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New CBO Outlook Adds Fuel to Budget Fight – Washington Polic

On February 15, the CBO released its Budget & Economic Outlook, outlining a worsening U.S. fiscal environment and amplifying the coming fiscal fights in Washington. U.S. debt-to-GDP is projected to increase to 118% from 97% by 2033, higher interest rates are increasing debt servicing costs, and long-term demographic pressures are building into Social Security and Medicare.

The Congressional Budget Office (CBO) update added $3.4 trillion of new deficits over the next 10 years since its May 2022 forecast. More than half of this increase is the result of legislation and executive actions taken since last summer and another 40% is due to a change in the economic environment—most notably, higher inflation and its effect on interest rates. As such, the CBO projects that federal spending will remain elevated at roughly 24% of GDP, significantly above the budget’s long-run average of 20% of GDP and more consistent with an economic emergency level of spending. These elevated spending levels are not being matched with higher tax revenues, leading to higher deficits and faster debt accumulation.

Interest costs are in a regime change. For the past 35 years, the U.S. government has been able to cut taxes and increase spending without a meaningful change in the budget’s debt-servicing cost. As long as inflation was low, interest rates stayed low and debt-servicing costs were manageable. Those days are over due to higher inflation. As interest rates rise to squeeze out inflation, the net interest cost on the debt increases. The CBO underestimated interest costs by $76 billion in FY22 and $198 billion in FY23. Importantly, increased spending on interest crowds out other spending items. Historically, when U.S. debt servicing costs hit 14% of tax revenues, financial markets begin to impose fiscal austerity on policymakers. Interest costs hit 11% of tax revenues in January, but will get close to 14% later this year.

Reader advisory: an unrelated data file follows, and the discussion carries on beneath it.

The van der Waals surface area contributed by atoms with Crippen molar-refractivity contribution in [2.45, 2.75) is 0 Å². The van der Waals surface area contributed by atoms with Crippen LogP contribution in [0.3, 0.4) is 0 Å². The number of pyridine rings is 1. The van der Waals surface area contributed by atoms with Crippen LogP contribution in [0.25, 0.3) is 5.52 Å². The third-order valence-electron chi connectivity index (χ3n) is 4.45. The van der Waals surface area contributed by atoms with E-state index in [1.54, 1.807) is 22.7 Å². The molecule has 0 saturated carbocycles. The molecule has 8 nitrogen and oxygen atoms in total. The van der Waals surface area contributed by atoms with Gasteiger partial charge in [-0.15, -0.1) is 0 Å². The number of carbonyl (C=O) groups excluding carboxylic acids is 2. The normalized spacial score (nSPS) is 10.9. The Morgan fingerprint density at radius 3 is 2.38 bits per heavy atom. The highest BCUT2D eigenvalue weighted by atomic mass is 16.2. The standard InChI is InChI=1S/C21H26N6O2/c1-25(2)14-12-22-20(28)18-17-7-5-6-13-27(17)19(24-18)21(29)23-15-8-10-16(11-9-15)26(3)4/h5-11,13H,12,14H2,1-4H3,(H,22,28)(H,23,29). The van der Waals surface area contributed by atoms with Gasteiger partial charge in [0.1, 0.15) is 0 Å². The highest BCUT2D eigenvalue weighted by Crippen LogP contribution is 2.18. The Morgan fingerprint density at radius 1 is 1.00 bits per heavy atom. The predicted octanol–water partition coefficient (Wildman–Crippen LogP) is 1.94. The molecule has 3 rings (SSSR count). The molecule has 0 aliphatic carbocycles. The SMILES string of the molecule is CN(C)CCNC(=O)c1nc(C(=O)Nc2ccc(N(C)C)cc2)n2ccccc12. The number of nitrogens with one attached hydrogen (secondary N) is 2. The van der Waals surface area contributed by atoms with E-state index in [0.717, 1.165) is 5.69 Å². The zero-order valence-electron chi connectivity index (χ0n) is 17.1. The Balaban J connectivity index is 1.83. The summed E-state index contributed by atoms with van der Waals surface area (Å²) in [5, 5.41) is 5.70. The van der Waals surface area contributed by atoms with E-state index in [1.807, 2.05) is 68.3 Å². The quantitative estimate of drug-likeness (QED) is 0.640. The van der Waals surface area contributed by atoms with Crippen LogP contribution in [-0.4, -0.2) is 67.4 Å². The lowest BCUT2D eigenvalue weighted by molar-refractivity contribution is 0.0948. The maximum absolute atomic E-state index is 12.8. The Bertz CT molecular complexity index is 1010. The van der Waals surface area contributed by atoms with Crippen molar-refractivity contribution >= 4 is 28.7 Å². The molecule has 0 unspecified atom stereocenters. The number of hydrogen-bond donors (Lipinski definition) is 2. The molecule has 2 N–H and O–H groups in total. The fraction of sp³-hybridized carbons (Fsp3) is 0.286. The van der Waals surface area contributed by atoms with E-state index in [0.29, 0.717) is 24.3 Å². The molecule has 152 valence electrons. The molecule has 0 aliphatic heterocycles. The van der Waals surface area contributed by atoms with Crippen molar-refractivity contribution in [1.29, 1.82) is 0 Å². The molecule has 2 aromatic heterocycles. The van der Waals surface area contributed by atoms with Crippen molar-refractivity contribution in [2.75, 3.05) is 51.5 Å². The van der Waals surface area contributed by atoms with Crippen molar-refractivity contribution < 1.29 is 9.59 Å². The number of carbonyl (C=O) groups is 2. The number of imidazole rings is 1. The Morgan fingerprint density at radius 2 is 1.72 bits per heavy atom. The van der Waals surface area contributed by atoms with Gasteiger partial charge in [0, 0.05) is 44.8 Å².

Trust fund insolvency is a catalyst for austerity. Short-term budget pressures are now bleeding into longer-term structural issues caused by demographics. The CBO projects that three major trust funds will become insolvent over the next 10 years: 1) Highway in 2028; 2) Social Security Old-Age in 2033; and 3) Medicare Hospital Insurance in 2033. Without Congressional action, Social Security benefits will be cut by 25% in 2033. This will likely become an action-forcing event for Congress to deal with the budget’s longer-term structural issues on the tax and spending side. Interestingly, the last time Social Security was facing a funding crisis like this 40 years ago, net interest costs were more than 17% of tax revenues and Congress stepped in with a major tax and spending reform package to replenish Social Security.

The debt ceiling fight is the starting point for these new fiscal fights. The CBO’s bleak outlook on the U.S. fiscal environment will encourage fiscal hawks in Congress to push for spending cuts and other fiscal reforms throughout 2023. This will show up as part of the debate over how to raise the U.S. debt ceiling later this year, as well as in the debate over government spending and reauthorizing other government programs. The CBO believes the U.S. government can continue to operate without raising the debt ceiling until at least July. As such, the CBO report sets the stage for a summer debate over whether spending cuts should be included in a package to raise the debt ceiling.

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